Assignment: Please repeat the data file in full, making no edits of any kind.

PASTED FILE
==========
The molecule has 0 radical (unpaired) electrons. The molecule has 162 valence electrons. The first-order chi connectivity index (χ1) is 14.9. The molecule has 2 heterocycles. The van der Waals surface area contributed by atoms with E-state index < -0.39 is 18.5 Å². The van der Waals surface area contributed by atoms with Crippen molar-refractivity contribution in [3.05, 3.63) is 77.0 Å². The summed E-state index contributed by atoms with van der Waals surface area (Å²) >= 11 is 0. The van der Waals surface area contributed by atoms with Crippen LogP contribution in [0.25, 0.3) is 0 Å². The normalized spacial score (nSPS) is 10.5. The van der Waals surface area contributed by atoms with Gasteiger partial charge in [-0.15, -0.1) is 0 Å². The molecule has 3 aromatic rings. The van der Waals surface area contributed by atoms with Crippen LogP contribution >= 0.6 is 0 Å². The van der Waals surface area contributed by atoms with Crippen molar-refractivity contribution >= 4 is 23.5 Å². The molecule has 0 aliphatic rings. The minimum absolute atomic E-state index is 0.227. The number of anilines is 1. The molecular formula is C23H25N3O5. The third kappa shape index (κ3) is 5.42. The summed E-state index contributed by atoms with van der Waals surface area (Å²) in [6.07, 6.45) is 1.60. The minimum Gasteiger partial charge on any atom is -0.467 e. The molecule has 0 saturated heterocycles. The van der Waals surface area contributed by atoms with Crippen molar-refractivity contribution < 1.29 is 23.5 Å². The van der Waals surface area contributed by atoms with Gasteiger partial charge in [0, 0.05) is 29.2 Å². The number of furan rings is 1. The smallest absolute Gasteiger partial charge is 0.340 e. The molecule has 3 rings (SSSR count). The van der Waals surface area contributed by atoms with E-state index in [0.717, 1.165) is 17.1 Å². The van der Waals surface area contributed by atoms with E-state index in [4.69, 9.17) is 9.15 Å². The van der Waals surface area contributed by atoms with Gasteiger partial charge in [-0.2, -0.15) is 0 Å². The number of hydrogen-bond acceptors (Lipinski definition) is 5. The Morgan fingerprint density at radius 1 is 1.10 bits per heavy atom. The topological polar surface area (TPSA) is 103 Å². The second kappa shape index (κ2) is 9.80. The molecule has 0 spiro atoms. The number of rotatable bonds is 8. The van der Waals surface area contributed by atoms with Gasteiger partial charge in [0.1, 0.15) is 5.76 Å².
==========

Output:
The molecule has 0 radical (unpaired) electrons. The molecule has 162 valence electrons. The first-order chi connectivity index (χ1) is 14.9. The molecule has 2 heterocycles. The van der Waals surface area contributed by atoms with E-state index < -0.39 is 18.5 Å². The van der Waals surface area contributed by atoms with Crippen molar-refractivity contribution in [3.05, 3.63) is 77.0 Å². The summed E-state index contributed by atoms with van der Waals surface area (Å²) >= 11 is 0. The van der Waals surface area contributed by atoms with Crippen LogP contribution in [0.25, 0.3) is 0 Å². The normalized spacial score (nSPS) is 10.5. The van der Waals surface area contributed by atoms with Gasteiger partial charge in [-0.15, -0.1) is 0 Å². The molecule has 3 aromatic rings. The van der Waals surface area contributed by atoms with Crippen LogP contribution >= 0.6 is 0 Å². The van der Waals surface area contributed by atoms with Crippen molar-refractivity contribution >= 4 is 23.5 Å². The molecule has 0 aliphatic rings. The minimum absolute atomic E-state index is 0.227. The number of anilines is 1. The molecular formula is C23H25N3O5. The third kappa shape index (κ3) is 5.42. The summed E-state index contributed by atoms with van der Waals surface area (Å²) in [6.07, 6.45) is 1.60. The minimum Gasteiger partial charge on any atom is -0.467 e. The molecule has 0 saturated heterocycles. The van der Waals surface area contributed by atoms with Crippen molar-refractivity contribution < 1.29 is 23.5 Å². The van der Waals surface area contributed by atoms with Gasteiger partial charge in [0, 0.05) is 29.2 Å². The number of furan rings is 1. The smallest absolute Gasteiger partial charge is 0.340 e. The molecule has 3 rings (SSSR count). The van der Waals surface area contributed by atoms with E-state index in [0.717, 1.165) is 17.1 Å². The van der Waals surface area contributed by atoms with E-state index in [4.69, 9.17) is 9.15 Å². The van der Waals surface area contributed by atoms with Gasteiger partial charge in [-0.2, -0.15) is 0 Å². The number of hydrogen-bond acceptors (Lipinski definition) is 5. The Morgan fingerprint density at radius 1 is 1.10 bits per heavy atom. The topological polar surface area (TPSA) is 103 Å². The second kappa shape index (κ2) is 9.80. The molecule has 0 spiro atoms. The number of rotatable bonds is 8. The van der Waals surface area contributed by atoms with Gasteiger partial charge in [0.1, 0.15) is 5.76 Å².